Reportage photography is about access. As Lou Klein, the Art Director at Time-Life Books when I was just starting, and who was very influential for me, said, “it’s all about being in the right place at the right time.” Nothing about technique, camera work, style, because it was accepted that you’d already mastered the craft of photography, otherwise you wouldn’t have been given the job. No, the practical matter that determines whether or not you’ll succeed at being a reportage photographer is access. Reportage photography is, after all, exactly about reporting, usually in a storytelling kind of way, which means staying on the case for some time and building up a sequence of images that cover the subject. Access to that subject is the key. I have space here for only five tips, but as you can imagine, there are many more.
A tough challenge? Maybe not as difficult as you might have thought, because visibility has a lot to do with who’s doing the looking, and as any accomplished street photographer will tell you, there are ways of behaving and moving that render you uninteresting and part of the street furniture. You do want to be uninteresting! There’s a show-off style of photography that we’ve probably all seen, especially at big events, which tries to draw attention with a bit of swagger, heavy-duty equipment that looks highly professional, a big lens or two, usually a multi-pocket jacket in a combat style, and the overall aim is to say, ‘look at me, I’m the big famous guy, so don’t get in my way’. I really do see this a lot, and apart from being psychologically suspect, gets you absolutely nowhere in either street photography or any kind of situation when you want to capture normal life as it goes on.
This is why it’s absolutely important to know at the start what kind of access you need. There’s a clear difference between getting a backstage pass at a rock concert so as to gain access to a restricted area, and getting access to ordinary people’s unguarded moments. Maybe the most misunderstood photographer’s access is this latter — being allowed to shoot natural life going on around you — and there are just two ways of doing it. One of them is that you’ve already become thoroughly accepted (more on this below, #5), the other is this one, not being noticed because you blend in. Arguably the greatest photographer at this kind of shooting was Henri Cartier-Bresson. As Adrian Hamilton, a colleague of his, wrote when working on portrait assignments for Vogue, “Most off the subjects were surprised that he didn’t ask them to sit or stand this way or that. ‘Just talk to Adrian,’ he’d say…’I’ll just stay in the background’. Which is what he did, almost invisible…” Cartier-Bresson himself wrote, “When the subject is in any way uneasy, the personality goes away where the camera can’t reach it.”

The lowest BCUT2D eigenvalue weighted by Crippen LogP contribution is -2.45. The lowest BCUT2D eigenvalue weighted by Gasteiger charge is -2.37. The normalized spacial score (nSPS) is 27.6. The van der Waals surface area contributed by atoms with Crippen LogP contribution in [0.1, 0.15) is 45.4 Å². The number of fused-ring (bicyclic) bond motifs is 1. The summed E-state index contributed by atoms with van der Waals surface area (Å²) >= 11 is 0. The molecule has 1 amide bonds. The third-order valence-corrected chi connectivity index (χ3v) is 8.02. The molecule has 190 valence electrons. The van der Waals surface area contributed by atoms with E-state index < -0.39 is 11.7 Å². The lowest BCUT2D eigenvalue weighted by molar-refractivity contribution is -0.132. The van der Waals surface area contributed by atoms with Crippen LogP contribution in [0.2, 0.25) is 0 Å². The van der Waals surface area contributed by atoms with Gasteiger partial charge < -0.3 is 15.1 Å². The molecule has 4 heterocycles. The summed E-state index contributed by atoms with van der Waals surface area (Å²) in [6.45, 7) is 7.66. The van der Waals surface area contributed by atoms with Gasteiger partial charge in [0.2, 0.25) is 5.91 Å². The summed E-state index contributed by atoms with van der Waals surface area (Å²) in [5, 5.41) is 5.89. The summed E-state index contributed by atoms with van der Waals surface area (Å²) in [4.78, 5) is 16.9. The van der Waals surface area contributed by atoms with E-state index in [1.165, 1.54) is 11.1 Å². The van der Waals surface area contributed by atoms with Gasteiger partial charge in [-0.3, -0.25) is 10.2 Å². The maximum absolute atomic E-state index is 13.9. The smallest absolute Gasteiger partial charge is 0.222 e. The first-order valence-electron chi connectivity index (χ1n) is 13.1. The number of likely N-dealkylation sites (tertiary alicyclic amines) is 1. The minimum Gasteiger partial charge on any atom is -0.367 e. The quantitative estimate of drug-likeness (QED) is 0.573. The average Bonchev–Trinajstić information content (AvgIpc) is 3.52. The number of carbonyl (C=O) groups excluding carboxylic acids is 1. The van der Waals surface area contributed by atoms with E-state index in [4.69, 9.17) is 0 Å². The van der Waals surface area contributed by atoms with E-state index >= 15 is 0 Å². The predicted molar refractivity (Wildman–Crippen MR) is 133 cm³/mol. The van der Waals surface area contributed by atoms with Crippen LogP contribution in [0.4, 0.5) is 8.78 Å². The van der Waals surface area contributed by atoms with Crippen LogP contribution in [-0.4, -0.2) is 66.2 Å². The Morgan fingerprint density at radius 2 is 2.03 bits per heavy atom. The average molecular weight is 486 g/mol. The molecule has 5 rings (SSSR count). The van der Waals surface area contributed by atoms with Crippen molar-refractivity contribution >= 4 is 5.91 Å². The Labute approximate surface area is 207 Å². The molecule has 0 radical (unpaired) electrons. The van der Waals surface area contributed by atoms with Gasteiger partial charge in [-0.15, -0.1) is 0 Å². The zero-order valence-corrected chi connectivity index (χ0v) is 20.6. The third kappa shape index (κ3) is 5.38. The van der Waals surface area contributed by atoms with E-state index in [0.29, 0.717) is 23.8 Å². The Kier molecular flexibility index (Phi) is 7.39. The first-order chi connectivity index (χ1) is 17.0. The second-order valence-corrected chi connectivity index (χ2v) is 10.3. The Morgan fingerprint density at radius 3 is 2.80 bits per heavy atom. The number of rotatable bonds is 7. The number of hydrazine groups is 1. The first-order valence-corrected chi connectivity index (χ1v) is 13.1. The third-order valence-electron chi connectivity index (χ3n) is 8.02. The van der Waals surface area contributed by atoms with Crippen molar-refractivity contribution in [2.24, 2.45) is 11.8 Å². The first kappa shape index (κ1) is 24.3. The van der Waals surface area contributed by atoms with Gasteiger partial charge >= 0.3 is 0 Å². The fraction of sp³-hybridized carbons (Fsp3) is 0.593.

Street school lesson, Getsemani, Cartagena, Colombia
Here are seven ways of deflecting attention away from yourself, and you’ll see that they’re a mixture of appearance and behaviour:
- Dress boringly
- Keep the camera out of sight
- Move around the margins, not in the middle
- Either keep moving or sit down
- If you have a friend, take pictures of them
- Do what other people are doing
- Don’t make unnecessary eye contact
THE PERMISSION AVENUE
Yes, it’s not just a way or a route. Asking permission before you shoot is a broad avenue, direct and visible, and once you’re on it there’s no turning back. This is a basic reportage photographer’s dilemma. If you’re granted permission, from anyone, whether a stall-holder in a picturesque market to the command of a naval base, then it’s all plain sailing. But if you’re refused, that’s it. You’ve closed off any alternatives, any sideways approaches or back-door entrances. If it’s a personally granted permission, such as asking to take a portrait of someone you only just saw, then you have to use your judgment, and it better be good. You could perhaps try the invisibility method just described and go for it quickly. Or you might think that the only way to do it properly will require at least a bit of co-operation on the part of the person, and ask. That’s what happened here, a Tibetan man with such a strong face that I really wanted to take his portrait. We spent some time talking through a translator, and then when I judged the moment was right, asked if I could take his portrait.
Tibetan man, Benzilan, northern Yunnan